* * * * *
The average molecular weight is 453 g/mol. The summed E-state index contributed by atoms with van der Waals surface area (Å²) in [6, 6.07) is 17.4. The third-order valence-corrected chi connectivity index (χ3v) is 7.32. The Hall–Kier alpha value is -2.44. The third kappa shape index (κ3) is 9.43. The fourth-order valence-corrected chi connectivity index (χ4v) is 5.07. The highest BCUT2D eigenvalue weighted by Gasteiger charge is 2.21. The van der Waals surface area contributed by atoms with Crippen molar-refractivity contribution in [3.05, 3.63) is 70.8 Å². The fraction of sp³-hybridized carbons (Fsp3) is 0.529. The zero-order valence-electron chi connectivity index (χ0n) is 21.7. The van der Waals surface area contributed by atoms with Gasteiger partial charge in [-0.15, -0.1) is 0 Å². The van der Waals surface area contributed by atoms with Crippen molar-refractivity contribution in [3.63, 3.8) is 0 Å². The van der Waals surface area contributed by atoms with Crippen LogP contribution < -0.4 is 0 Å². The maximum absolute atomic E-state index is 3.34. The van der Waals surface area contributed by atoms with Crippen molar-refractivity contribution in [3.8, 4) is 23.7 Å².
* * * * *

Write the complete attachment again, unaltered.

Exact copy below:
The average molecular weight is 453 g/mol. The summed E-state index contributed by atoms with van der Waals surface area (Å²) in [6, 6.07) is 17.4. The third-order valence-corrected chi connectivity index (χ3v) is 7.32. The Hall–Kier alpha value is -2.44. The third kappa shape index (κ3) is 9.43. The fourth-order valence-corrected chi connectivity index (χ4v) is 5.07. The highest BCUT2D eigenvalue weighted by Gasteiger charge is 2.21. The van der Waals surface area contributed by atoms with Crippen molar-refractivity contribution in [3.05, 3.63) is 70.8 Å². The fraction of sp³-hybridized carbons (Fsp3) is 0.529. The zero-order valence-electron chi connectivity index (χ0n) is 21.7. The van der Waals surface area contributed by atoms with Gasteiger partial charge in [-0.15, -0.1) is 0 Å². The van der Waals surface area contributed by atoms with Crippen molar-refractivity contribution in [3.63, 3.8) is 0 Å². The van der Waals surface area contributed by atoms with Crippen LogP contribution < -0.4 is 0 Å². The maximum absolute atomic E-state index is 3.34. The van der Waals surface area contributed by atoms with Crippen molar-refractivity contribution in [3.8, 4) is 23.7 Å².